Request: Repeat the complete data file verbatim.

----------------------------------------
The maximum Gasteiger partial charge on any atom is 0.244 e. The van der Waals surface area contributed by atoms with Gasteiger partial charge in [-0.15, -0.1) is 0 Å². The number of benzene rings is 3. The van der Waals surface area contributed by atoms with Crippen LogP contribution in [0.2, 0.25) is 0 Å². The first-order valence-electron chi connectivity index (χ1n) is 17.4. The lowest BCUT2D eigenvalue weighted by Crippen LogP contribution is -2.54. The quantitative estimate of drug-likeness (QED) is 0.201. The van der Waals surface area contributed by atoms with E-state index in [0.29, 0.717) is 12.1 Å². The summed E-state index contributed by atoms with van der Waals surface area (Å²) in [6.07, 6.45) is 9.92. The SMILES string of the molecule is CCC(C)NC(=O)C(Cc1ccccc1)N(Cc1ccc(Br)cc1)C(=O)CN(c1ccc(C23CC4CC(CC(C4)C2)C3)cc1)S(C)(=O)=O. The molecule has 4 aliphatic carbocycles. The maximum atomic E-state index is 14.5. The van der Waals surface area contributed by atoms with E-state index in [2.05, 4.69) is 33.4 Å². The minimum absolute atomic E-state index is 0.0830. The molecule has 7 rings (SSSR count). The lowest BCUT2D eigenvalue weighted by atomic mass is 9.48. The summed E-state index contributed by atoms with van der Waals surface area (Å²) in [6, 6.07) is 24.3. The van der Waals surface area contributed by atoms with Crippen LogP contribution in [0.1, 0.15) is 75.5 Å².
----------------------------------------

The maximum Gasteiger partial charge on any atom is 0.244 e. The van der Waals surface area contributed by atoms with Gasteiger partial charge in [-0.15, -0.1) is 0 Å². The number of benzene rings is 3. The van der Waals surface area contributed by atoms with Crippen LogP contribution in [0.2, 0.25) is 0 Å². The first-order valence-electron chi connectivity index (χ1n) is 17.4. The lowest BCUT2D eigenvalue weighted by Crippen LogP contribution is -2.54. The quantitative estimate of drug-likeness (QED) is 0.201. The van der Waals surface area contributed by atoms with E-state index in [0.29, 0.717) is 12.1 Å². The summed E-state index contributed by atoms with van der Waals surface area (Å²) in [6.07, 6.45) is 9.92. The SMILES string of the molecule is CCC(C)NC(=O)C(Cc1ccccc1)N(Cc1ccc(Br)cc1)C(=O)CN(c1ccc(C23CC4CC(CC(C4)C2)C3)cc1)S(C)(=O)=O. The molecule has 4 aliphatic carbocycles. The maximum atomic E-state index is 14.5. The van der Waals surface area contributed by atoms with E-state index in [2.05, 4.69) is 33.4 Å². The minimum absolute atomic E-state index is 0.0830. The molecule has 7 rings (SSSR count). The lowest BCUT2D eigenvalue weighted by atomic mass is 9.48. The summed E-state index contributed by atoms with van der Waals surface area (Å²) in [6, 6.07) is 24.3. The van der Waals surface area contributed by atoms with Crippen LogP contribution in [0.1, 0.15) is 75.5 Å².